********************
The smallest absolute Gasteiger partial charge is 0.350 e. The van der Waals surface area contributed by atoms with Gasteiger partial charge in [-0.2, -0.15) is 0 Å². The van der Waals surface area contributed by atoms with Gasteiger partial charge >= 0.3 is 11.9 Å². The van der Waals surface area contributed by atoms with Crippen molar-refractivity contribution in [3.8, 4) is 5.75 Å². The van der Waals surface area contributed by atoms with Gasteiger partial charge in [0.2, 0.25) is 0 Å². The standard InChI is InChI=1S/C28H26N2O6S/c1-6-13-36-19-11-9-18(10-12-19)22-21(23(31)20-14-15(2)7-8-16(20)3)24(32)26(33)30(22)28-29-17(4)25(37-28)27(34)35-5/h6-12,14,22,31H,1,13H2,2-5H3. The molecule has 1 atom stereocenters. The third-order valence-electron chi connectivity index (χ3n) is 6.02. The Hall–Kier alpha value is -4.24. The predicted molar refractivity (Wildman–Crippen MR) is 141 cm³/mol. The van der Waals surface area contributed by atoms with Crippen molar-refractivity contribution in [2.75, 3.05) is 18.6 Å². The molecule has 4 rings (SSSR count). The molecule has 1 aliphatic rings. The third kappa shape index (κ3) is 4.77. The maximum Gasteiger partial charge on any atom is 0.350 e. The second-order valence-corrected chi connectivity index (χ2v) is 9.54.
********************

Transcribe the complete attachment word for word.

The smallest absolute Gasteiger partial charge is 0.350 e. The van der Waals surface area contributed by atoms with Gasteiger partial charge in [-0.2, -0.15) is 0 Å². The van der Waals surface area contributed by atoms with Gasteiger partial charge >= 0.3 is 11.9 Å². The van der Waals surface area contributed by atoms with Crippen molar-refractivity contribution in [3.8, 4) is 5.75 Å². The van der Waals surface area contributed by atoms with Gasteiger partial charge in [0.2, 0.25) is 0 Å². The standard InChI is InChI=1S/C28H26N2O6S/c1-6-13-36-19-11-9-18(10-12-19)22-21(23(31)20-14-15(2)7-8-16(20)3)24(32)26(33)30(22)28-29-17(4)25(37-28)27(34)35-5/h6-12,14,22,31H,1,13H2,2-5H3. The molecule has 1 atom stereocenters. The third-order valence-electron chi connectivity index (χ3n) is 6.02. The Hall–Kier alpha value is -4.24. The predicted molar refractivity (Wildman–Crippen MR) is 141 cm³/mol. The van der Waals surface area contributed by atoms with Crippen molar-refractivity contribution in [2.75, 3.05) is 18.6 Å². The molecule has 4 rings (SSSR count). The molecule has 1 aliphatic rings. The third kappa shape index (κ3) is 4.77. The maximum Gasteiger partial charge on any atom is 0.350 e. The second-order valence-corrected chi connectivity index (χ2v) is 9.54.